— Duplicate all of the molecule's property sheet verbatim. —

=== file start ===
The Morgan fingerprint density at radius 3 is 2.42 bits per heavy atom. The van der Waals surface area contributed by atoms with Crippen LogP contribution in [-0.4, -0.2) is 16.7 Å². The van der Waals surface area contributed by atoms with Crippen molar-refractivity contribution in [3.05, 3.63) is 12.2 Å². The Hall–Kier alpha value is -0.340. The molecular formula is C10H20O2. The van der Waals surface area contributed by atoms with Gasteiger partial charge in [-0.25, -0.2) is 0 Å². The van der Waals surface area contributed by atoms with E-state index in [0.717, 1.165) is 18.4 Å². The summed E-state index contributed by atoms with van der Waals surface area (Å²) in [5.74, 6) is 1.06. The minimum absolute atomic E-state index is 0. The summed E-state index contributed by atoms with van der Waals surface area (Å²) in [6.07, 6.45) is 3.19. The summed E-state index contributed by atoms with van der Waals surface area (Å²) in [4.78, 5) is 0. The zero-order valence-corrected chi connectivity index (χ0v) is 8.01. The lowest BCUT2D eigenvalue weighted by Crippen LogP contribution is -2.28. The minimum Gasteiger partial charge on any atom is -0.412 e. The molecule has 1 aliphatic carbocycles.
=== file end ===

The Morgan fingerprint density at radius 3 is 2.42 bits per heavy atom. The van der Waals surface area contributed by atoms with Crippen LogP contribution in [-0.4, -0.2) is 16.7 Å². The van der Waals surface area contributed by atoms with Crippen molar-refractivity contribution in [3.05, 3.63) is 12.2 Å². The Hall–Kier alpha value is -0.340. The molecular formula is C10H20O2. The van der Waals surface area contributed by atoms with Gasteiger partial charge in [-0.25, -0.2) is 0 Å². The van der Waals surface area contributed by atoms with E-state index in [0.717, 1.165) is 18.4 Å². The summed E-state index contributed by atoms with van der Waals surface area (Å²) in [5.74, 6) is 1.06. The minimum absolute atomic E-state index is 0. The summed E-state index contributed by atoms with van der Waals surface area (Å²) in [6.07, 6.45) is 3.19. The summed E-state index contributed by atoms with van der Waals surface area (Å²) in [4.78, 5) is 0. The zero-order valence-corrected chi connectivity index (χ0v) is 8.01. The lowest BCUT2D eigenvalue weighted by Crippen LogP contribution is -2.28. The minimum Gasteiger partial charge on any atom is -0.412 e. The molecule has 1 aliphatic carbocycles.